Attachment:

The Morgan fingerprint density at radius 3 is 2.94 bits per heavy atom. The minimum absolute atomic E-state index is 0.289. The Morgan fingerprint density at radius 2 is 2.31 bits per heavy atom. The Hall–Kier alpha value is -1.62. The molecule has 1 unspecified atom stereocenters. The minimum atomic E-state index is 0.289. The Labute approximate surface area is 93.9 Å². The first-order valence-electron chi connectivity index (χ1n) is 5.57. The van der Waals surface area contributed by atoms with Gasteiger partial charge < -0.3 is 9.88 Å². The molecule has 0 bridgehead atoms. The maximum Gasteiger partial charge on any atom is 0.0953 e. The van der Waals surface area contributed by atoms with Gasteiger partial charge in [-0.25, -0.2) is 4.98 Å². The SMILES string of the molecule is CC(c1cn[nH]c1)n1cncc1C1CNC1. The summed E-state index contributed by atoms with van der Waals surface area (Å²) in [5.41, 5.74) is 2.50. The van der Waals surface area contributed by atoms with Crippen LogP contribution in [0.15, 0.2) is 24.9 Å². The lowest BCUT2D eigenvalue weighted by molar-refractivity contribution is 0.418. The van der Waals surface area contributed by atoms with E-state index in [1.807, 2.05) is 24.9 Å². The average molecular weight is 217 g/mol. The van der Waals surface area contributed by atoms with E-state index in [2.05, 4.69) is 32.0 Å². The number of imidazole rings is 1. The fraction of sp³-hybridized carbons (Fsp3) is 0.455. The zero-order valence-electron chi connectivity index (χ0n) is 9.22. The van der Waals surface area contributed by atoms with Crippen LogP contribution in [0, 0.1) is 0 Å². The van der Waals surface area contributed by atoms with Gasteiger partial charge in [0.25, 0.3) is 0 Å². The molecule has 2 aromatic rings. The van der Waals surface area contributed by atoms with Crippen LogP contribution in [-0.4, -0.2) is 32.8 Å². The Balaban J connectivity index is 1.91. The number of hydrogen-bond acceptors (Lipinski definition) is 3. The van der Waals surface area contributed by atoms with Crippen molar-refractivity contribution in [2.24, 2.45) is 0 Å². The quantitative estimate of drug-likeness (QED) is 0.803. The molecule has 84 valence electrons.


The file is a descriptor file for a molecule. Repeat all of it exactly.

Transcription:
The Morgan fingerprint density at radius 3 is 2.94 bits per heavy atom. The minimum absolute atomic E-state index is 0.289. The Morgan fingerprint density at radius 2 is 2.31 bits per heavy atom. The Hall–Kier alpha value is -1.62. The molecule has 1 unspecified atom stereocenters. The minimum atomic E-state index is 0.289. The Labute approximate surface area is 93.9 Å². The first-order valence-electron chi connectivity index (χ1n) is 5.57. The van der Waals surface area contributed by atoms with Gasteiger partial charge < -0.3 is 9.88 Å². The molecule has 0 bridgehead atoms. The maximum Gasteiger partial charge on any atom is 0.0953 e. The van der Waals surface area contributed by atoms with Gasteiger partial charge in [-0.25, -0.2) is 4.98 Å². The SMILES string of the molecule is CC(c1cn[nH]c1)n1cncc1C1CNC1. The summed E-state index contributed by atoms with van der Waals surface area (Å²) in [5.41, 5.74) is 2.50. The van der Waals surface area contributed by atoms with Crippen LogP contribution in [0.15, 0.2) is 24.9 Å². The lowest BCUT2D eigenvalue weighted by molar-refractivity contribution is 0.418. The van der Waals surface area contributed by atoms with E-state index in [1.807, 2.05) is 24.9 Å². The average molecular weight is 217 g/mol. The van der Waals surface area contributed by atoms with E-state index in [2.05, 4.69) is 32.0 Å². The number of imidazole rings is 1. The fraction of sp³-hybridized carbons (Fsp3) is 0.455. The zero-order valence-electron chi connectivity index (χ0n) is 9.22. The van der Waals surface area contributed by atoms with Crippen LogP contribution in [0, 0.1) is 0 Å². The van der Waals surface area contributed by atoms with Gasteiger partial charge in [0.25, 0.3) is 0 Å². The molecule has 2 aromatic rings. The van der Waals surface area contributed by atoms with Crippen LogP contribution in [-0.4, -0.2) is 32.8 Å². The Balaban J connectivity index is 1.91. The number of hydrogen-bond acceptors (Lipinski definition) is 3. The van der Waals surface area contributed by atoms with Crippen molar-refractivity contribution in [2.24, 2.45) is 0 Å². The quantitative estimate of drug-likeness (QED) is 0.803. The molecule has 84 valence electrons.